source, and turn the equipment power on.
RAM500 Connectors
RAM500 memory expansion modules are populated with one or two connectors. If the module
is to be used in tandum with a second RAM500 module, the “bottom” module will have two
connectors: one to mate with the MVME5100 host board (P1), and one to mate with the “top”
RAM500 module (J1). The “top” RAM500 module has only one connector, since it needs to
mate only with the RAM500 module directly underneath it and because an added connector on
a tandum RAM500 configuration would exceed the height limitations in some backplanes. If
only one RAM500 module is being used, a top module, single connector configuration is used.
A 4H plug and receptacle are used on both boards to provide a 4 millimeter stacking height
between dual RAM500 cards and the host board.
The following subsections specify the pin assignments for the connectors on the RAM500.
Bottom Side Memory Expansion Connector (P1)
The bottom side connector on the RAM500 is a 140-pin AMP 0.6mm Free Height mating plug.
This plug includes common ground contacts that mate with standard AMP receptacle
assemblies or AMP GIGA assemblies with ground plates. A single memory expansion module
will have 1 bank of SDRAM for a maximum of 5Mbytes of memory. Attaching a second memory
module to the first module will provide 2 banks of SDRAM with a maximum of 1Gigabytes.
Table 5-3. RAM500 Bottom Side Connector (P1)Pin Assignments
1
GND*
GND*
2
3
DQ00
DQ01
4
5
DQ02
DQ03
6
7
DQ04
DQ05
8
9
DQ06
DQ07
10
11
+3.3V
+3.3V
12
13
DQ08
DQ09
14
15
DQ10
DQ11
16
MVME51005E Single Board Computer Installation and Use (6806800A38B)
47
5 RAM500 Memory Expansion Module
Table 5-3. RAM500 Bottom Side Connector (P1)Pin Assignments
48
17
DQ12
DQ13
18
19
DQ14
DQ15
20
21
GND*
GND*
22
23
DQ16
DQ17
24
25
DQ18
DQ19
26
27
DQ20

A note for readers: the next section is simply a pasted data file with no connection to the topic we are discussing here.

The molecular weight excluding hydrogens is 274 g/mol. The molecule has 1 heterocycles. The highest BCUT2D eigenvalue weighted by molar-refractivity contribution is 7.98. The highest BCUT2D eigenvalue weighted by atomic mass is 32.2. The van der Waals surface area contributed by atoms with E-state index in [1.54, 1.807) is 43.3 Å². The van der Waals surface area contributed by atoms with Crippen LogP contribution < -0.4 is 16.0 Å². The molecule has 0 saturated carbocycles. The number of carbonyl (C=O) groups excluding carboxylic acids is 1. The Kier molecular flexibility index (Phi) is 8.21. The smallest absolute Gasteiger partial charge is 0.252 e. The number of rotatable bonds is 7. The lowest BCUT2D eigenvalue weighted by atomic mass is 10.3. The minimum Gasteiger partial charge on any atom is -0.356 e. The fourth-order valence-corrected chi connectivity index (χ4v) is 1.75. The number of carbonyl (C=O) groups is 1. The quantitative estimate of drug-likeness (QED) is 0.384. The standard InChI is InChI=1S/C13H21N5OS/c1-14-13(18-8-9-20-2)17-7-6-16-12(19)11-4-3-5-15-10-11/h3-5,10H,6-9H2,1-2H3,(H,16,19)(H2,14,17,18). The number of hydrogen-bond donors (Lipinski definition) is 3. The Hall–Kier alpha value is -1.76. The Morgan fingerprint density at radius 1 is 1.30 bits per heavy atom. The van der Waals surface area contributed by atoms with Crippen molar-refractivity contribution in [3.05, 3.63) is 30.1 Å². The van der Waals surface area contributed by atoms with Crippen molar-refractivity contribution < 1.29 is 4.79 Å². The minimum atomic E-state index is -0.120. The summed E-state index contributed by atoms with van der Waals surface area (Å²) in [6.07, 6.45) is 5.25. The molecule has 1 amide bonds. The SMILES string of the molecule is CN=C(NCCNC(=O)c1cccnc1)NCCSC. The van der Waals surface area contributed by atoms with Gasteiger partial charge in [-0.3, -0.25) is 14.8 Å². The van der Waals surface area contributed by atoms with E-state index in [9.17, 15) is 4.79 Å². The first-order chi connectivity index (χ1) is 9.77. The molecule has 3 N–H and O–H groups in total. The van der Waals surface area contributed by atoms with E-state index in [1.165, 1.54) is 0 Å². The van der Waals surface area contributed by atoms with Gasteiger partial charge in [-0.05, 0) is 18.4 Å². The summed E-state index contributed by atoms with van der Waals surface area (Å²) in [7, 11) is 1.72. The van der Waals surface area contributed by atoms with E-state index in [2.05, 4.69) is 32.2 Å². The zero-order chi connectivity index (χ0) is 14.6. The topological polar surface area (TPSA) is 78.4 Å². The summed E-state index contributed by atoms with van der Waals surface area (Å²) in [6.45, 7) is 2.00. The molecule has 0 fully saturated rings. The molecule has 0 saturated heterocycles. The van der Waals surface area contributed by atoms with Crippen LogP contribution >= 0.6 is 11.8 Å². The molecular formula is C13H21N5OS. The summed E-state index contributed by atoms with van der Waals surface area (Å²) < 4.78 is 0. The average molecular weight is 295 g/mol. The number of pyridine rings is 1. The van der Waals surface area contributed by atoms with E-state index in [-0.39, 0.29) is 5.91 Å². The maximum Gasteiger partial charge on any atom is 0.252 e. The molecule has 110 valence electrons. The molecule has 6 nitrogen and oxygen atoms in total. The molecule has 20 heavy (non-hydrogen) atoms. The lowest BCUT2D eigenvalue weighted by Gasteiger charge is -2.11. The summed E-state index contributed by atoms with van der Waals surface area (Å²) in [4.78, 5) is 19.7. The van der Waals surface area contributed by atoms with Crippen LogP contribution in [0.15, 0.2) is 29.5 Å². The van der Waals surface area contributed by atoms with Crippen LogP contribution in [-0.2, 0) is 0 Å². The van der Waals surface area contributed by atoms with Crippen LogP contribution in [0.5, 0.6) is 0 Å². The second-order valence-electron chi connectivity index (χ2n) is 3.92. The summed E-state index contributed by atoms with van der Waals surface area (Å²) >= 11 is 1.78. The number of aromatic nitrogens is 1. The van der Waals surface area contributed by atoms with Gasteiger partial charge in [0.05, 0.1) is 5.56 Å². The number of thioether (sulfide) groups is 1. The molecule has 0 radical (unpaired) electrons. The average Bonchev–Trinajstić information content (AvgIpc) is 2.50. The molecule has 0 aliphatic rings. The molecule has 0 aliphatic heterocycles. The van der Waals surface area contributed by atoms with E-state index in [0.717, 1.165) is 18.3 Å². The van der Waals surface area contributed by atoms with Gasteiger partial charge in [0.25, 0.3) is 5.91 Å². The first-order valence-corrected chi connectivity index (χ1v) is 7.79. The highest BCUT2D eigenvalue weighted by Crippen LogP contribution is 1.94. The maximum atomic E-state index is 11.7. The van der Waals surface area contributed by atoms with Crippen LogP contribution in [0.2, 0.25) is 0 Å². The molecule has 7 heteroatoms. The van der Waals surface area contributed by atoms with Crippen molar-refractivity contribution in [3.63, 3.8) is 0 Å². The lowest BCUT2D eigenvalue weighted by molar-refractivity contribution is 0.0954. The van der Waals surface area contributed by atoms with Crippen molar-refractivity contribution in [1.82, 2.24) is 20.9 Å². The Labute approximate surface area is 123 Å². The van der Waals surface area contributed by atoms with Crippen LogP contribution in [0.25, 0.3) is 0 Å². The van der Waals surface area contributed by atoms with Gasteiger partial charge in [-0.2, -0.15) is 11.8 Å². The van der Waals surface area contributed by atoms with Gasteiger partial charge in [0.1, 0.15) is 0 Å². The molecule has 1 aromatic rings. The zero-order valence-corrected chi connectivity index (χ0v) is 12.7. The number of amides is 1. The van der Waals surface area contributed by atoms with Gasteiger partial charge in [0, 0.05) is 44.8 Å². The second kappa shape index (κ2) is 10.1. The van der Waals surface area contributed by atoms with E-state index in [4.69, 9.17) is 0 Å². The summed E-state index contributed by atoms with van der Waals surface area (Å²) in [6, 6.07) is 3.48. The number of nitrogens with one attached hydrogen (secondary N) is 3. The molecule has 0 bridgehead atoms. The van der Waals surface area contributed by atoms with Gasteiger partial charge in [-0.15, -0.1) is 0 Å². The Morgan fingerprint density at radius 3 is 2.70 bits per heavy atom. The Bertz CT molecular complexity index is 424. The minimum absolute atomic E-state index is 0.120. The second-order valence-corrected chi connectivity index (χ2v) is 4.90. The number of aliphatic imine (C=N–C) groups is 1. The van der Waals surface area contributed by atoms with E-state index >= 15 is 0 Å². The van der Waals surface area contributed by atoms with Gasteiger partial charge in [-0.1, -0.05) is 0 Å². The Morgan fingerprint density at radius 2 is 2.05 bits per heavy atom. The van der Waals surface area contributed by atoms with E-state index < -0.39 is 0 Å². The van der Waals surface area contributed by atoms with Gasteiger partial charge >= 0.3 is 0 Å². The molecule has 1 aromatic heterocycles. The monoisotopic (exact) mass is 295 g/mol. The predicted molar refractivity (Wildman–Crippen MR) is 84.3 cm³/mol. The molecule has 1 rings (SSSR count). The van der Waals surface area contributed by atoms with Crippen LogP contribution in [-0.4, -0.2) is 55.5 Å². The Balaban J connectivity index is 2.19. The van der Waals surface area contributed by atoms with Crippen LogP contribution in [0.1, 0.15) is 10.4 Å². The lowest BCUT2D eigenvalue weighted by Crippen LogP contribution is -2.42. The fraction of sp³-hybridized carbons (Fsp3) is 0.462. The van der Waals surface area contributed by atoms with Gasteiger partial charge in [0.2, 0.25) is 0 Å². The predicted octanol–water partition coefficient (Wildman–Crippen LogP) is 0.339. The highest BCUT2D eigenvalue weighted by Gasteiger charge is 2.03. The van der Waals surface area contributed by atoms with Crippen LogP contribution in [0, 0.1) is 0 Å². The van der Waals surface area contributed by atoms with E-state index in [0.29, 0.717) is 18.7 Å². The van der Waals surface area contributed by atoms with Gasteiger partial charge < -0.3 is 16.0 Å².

DQ21
28
29
DQ22
DQ23
30
31
+3.3V
+3.3V
32
33
DQ24
DQ25
34
35
DQ26
DQ27
36
37
DQ28
DQ29
38
39
DQ30
DQ31
40
41
GND*
GND*
42
43
DQ32
DQ33
44
45
DQ34
DQ35
46
47
DQ36
DQ37
48
49
DQ38
DQ39
50
51
+3.3V
+3.3V
52
53
DQ40
DQ41
54
55
DQ42
DQ43
56
57
DQ44
DQ45
58
59
DQ46
DQ47
60
61
GND*
GND*
62
63
DQ48
DQ49
64
65
DQ50
DQ51
66
67
DQ52
DQ53
68
69
+3.3V
+3.3V
70
71
DQ54
DQ55
72
73
DQ56
DQ57
74
75
DQ58
DQ59
76
77
DQ60
DQ61
78
79
GND*
GND*
80
81
DQ62
DQ63
82
83
CKD00
CKD01
84
MVME51005E Single Board Computer Installation and Use (6806800A38B)
5 RAM500 Memory Expansion Module
Table 5-3. RAM500 Bottom Side Connector (P1)Pin Assignments
85
CKD02
CKD03
86
87
CKD04
CKD05
88
89
+3.3V
+3.3V
90
91
CKD06
CKD07
92
93
BA1
BA0
94
95
A12
A11
96
97
A10
A09
98
99
GND*
GND*
100
101
A08
A07
102
103
A06
A05
104
105
A04
A03
106
107
A02
A01
108
109
+3.3V
+3.3V
110
111
A00
CS_C0_L
112
113
CS_E0_L
GND*
114
115
CS_C1_L
CS_E1_L
116
117
WE_L
RAS_L
118
119
GND*
GND*
120
121
CAS_L
+3.3V
122
123
+3.3V
DQMB0
124
125
DQMB1
SCL
126
127
SDA
A1_SPD
128
129
A0_SPD
MEZZ1_L
130
131
MEZZ2_L
GND
132
133
GND
SDRAMCLK1
134
135
SDRAMCLK3
+3.3V
136
137
SDRAMCLK4
SDRAMCLK2
138
139
GND*
GND*
140
*Common GND pins mate to a GIGA assembly with a ground plate. The GIGA assembly is an
enhanced electrical performance receptacle and plug from AMP that includes receptacles
loaded with contacts for grounding circuits at 9 or 10 signal circuits. These ground contacts
mate with grounding plates on both sides of the plug assemblies.
MVME51005E Single Board Computer Installation and Use (6806800A38B)
49
5 RAM500 Memory Expansion Module
Top Side Memory Expansion Connector (J1)
The top side memory expansion connector is a 140-pin AMP 0.6mm Free Height receptacle.
This receptacle includes common ground contacts that mate with standard AMP plug
assemblies or AMP GIGA assemblies with ground plates. A single memory module will have
one bank of SDRAM for a maximum of 512MB of memory. The pin assignments for this
connector are as follows:
Table 5-4. RAM500 Top Side Connector (J1)Pin Assignments
50
1
GND*
GND*
2
3
DQ00
DQ01
4
5
DQ02
DQ03
6
7
DQ04
DQ05
8
9
DQ06
DQ07
10
11
+3.3V
+3.3V
12
13
DQ08
DQ09
14
15
DQ10
DQ11
16
17
DQ12
DQ13
18
19
DQ14
DQ15
20
21
GND*
GND*
22
23
DQ16
DQ17
24
25
DQ18
DQ19
26
27
DQ20
DQ21
28
29
DQ22
DQ23
30
31
+3.3V
+3.3V
32
33
DQ24
DQ25
34
35
DQ26
DQ27
36
37
DQ28
DQ29
38
39
DQ30
DQ31
40
41
GND*
GND*
42
43
DQ32
DQ33
44
45
DQ34
DQ35
46
47
DQ36
DQ37
48
49
DQ38
DQ39
50
51
+3.3V
+3.3V
52
53
DQ40
DQ41
54
55
DQ42
DQ43
56
57
DQ44
DQ45
58
MVME51005E Single Board Computer Installation and Use (6806800A38B)
5 RAM500 Memory Expansion Module
Table 5-4. RAM500 Top Side Connector (J1)Pin Assignments (continued)
59
DQ46
DQ47
60
61
GND*
GND*
62
63
DQ48
DQ49
64
65
DQ50
DQ51
66
67
DQ52
DQ53
68
69
+3.3V
+3.3V
70
71
DQ54
DQ55
72
73
DQ56
DQ57
74
75
DQ58
DQ59
76
77
DQ60
DQ61
78
79
GND*
GND*
80
81
DQ62
DQ63
82
83
CKD00
CKD01
84